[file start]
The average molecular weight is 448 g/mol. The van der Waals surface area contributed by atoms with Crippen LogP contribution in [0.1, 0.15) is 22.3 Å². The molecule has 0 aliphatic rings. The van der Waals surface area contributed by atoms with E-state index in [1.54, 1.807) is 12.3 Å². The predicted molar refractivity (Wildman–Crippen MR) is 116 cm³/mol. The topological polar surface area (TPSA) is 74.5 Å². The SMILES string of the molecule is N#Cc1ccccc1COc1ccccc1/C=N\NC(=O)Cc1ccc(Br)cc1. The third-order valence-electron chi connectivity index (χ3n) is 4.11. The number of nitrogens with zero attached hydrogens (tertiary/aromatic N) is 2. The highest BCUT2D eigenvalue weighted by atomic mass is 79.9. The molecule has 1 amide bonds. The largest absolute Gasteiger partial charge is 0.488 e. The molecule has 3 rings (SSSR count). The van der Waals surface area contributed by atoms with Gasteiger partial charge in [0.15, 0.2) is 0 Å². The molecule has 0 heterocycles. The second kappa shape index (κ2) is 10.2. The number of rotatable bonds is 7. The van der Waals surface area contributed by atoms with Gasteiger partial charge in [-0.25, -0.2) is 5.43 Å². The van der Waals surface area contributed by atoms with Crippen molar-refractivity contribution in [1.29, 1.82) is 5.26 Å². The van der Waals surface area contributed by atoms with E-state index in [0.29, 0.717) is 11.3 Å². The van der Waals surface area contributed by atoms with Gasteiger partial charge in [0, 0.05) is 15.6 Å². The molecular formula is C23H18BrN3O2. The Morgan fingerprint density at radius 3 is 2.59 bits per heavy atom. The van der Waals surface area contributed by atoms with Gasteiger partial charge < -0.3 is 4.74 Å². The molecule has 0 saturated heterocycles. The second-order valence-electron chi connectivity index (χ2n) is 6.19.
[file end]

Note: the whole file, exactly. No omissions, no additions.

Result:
The average molecular weight is 448 g/mol. The van der Waals surface area contributed by atoms with Crippen LogP contribution in [0.1, 0.15) is 22.3 Å². The molecule has 0 aliphatic rings. The van der Waals surface area contributed by atoms with E-state index in [1.54, 1.807) is 12.3 Å². The predicted molar refractivity (Wildman–Crippen MR) is 116 cm³/mol. The topological polar surface area (TPSA) is 74.5 Å². The SMILES string of the molecule is N#Cc1ccccc1COc1ccccc1/C=N\NC(=O)Cc1ccc(Br)cc1. The third-order valence-electron chi connectivity index (χ3n) is 4.11. The number of nitrogens with zero attached hydrogens (tertiary/aromatic N) is 2. The highest BCUT2D eigenvalue weighted by atomic mass is 79.9. The molecule has 1 amide bonds. The largest absolute Gasteiger partial charge is 0.488 e. The molecule has 3 rings (SSSR count). The van der Waals surface area contributed by atoms with Gasteiger partial charge in [0.15, 0.2) is 0 Å². The molecule has 0 heterocycles. The second kappa shape index (κ2) is 10.2. The number of rotatable bonds is 7. The van der Waals surface area contributed by atoms with Gasteiger partial charge in [-0.25, -0.2) is 5.43 Å². The van der Waals surface area contributed by atoms with Crippen molar-refractivity contribution in [1.29, 1.82) is 5.26 Å². The van der Waals surface area contributed by atoms with E-state index in [0.29, 0.717) is 11.3 Å². The van der Waals surface area contributed by atoms with Gasteiger partial charge in [0, 0.05) is 15.6 Å². The molecular formula is C23H18BrN3O2. The Morgan fingerprint density at radius 3 is 2.59 bits per heavy atom. The van der Waals surface area contributed by atoms with Gasteiger partial charge < -0.3 is 4.74 Å². The molecule has 0 saturated heterocycles. The second-order valence-electron chi connectivity index (χ2n) is 6.19.